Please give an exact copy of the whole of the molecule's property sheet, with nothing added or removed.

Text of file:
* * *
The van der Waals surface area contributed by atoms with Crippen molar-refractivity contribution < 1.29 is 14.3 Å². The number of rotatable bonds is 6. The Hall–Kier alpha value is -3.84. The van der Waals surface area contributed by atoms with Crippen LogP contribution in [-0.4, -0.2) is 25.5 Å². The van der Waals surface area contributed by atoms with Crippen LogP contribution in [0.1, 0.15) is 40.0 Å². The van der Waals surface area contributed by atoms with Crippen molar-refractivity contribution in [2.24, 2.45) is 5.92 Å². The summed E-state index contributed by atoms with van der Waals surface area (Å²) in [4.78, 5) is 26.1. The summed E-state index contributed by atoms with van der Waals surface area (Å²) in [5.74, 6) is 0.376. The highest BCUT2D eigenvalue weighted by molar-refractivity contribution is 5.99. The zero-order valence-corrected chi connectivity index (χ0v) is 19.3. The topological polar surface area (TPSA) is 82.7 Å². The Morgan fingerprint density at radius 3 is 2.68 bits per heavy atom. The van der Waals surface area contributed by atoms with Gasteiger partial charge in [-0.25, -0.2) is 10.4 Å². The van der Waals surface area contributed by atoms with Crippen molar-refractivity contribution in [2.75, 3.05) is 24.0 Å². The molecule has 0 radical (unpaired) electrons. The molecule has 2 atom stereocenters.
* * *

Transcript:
The van der Waals surface area contributed by atoms with Crippen molar-refractivity contribution < 1.29 is 14.3 Å². The number of rotatable bonds is 6. The Hall–Kier alpha value is -3.84. The van der Waals surface area contributed by atoms with Crippen LogP contribution in [-0.4, -0.2) is 25.5 Å². The van der Waals surface area contributed by atoms with Crippen LogP contribution in [0.1, 0.15) is 40.0 Å². The van der Waals surface area contributed by atoms with Crippen molar-refractivity contribution in [2.24, 2.45) is 5.92 Å². The summed E-state index contributed by atoms with van der Waals surface area (Å²) in [4.78, 5) is 26.1. The summed E-state index contributed by atoms with van der Waals surface area (Å²) in [5.74, 6) is 0.376. The highest BCUT2D eigenvalue weighted by molar-refractivity contribution is 5.99. The zero-order valence-corrected chi connectivity index (χ0v) is 19.3. The topological polar surface area (TPSA) is 82.7 Å². The Morgan fingerprint density at radius 3 is 2.68 bits per heavy atom. The van der Waals surface area contributed by atoms with Gasteiger partial charge in [-0.25, -0.2) is 10.4 Å². The van der Waals surface area contributed by atoms with Crippen molar-refractivity contribution in [2.75, 3.05) is 24.0 Å². The molecule has 0 radical (unpaired) electrons. The molecule has 2 atom stereocenters.